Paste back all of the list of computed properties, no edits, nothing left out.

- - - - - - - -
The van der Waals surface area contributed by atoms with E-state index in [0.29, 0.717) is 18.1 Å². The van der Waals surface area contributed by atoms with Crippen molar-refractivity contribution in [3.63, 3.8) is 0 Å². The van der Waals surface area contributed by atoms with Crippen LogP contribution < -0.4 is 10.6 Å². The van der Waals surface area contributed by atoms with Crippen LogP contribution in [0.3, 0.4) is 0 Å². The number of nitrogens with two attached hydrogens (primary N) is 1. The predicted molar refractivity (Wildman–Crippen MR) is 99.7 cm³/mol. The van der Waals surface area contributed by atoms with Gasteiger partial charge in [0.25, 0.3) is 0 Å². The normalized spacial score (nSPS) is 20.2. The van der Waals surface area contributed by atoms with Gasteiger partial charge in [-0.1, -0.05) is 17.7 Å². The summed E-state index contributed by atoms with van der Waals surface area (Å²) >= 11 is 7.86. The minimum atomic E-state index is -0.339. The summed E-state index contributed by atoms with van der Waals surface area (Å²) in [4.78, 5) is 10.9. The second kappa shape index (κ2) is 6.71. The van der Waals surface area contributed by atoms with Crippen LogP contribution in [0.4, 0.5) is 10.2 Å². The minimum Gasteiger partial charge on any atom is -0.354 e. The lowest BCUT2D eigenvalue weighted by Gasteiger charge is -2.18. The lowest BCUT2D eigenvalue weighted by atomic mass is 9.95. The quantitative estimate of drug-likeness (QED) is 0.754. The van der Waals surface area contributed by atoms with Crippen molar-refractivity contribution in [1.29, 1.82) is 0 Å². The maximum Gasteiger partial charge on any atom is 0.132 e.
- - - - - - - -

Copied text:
The van der Waals surface area contributed by atoms with E-state index in [0.29, 0.717) is 18.1 Å². The van der Waals surface area contributed by atoms with Crippen molar-refractivity contribution in [3.63, 3.8) is 0 Å². The van der Waals surface area contributed by atoms with Crippen LogP contribution < -0.4 is 10.6 Å². The van der Waals surface area contributed by atoms with Crippen LogP contribution in [0.3, 0.4) is 0 Å². The number of nitrogens with two attached hydrogens (primary N) is 1. The predicted molar refractivity (Wildman–Crippen MR) is 99.7 cm³/mol. The van der Waals surface area contributed by atoms with Gasteiger partial charge in [0.25, 0.3) is 0 Å². The normalized spacial score (nSPS) is 20.2. The van der Waals surface area contributed by atoms with Gasteiger partial charge in [-0.1, -0.05) is 17.7 Å². The summed E-state index contributed by atoms with van der Waals surface area (Å²) >= 11 is 7.86. The minimum atomic E-state index is -0.339. The summed E-state index contributed by atoms with van der Waals surface area (Å²) in [4.78, 5) is 10.9. The second kappa shape index (κ2) is 6.71. The van der Waals surface area contributed by atoms with Crippen LogP contribution in [0.4, 0.5) is 10.2 Å². The minimum Gasteiger partial charge on any atom is -0.354 e. The lowest BCUT2D eigenvalue weighted by Gasteiger charge is -2.18. The lowest BCUT2D eigenvalue weighted by atomic mass is 9.95. The quantitative estimate of drug-likeness (QED) is 0.754. The van der Waals surface area contributed by atoms with Crippen molar-refractivity contribution in [1.29, 1.82) is 0 Å². The maximum Gasteiger partial charge on any atom is 0.132 e.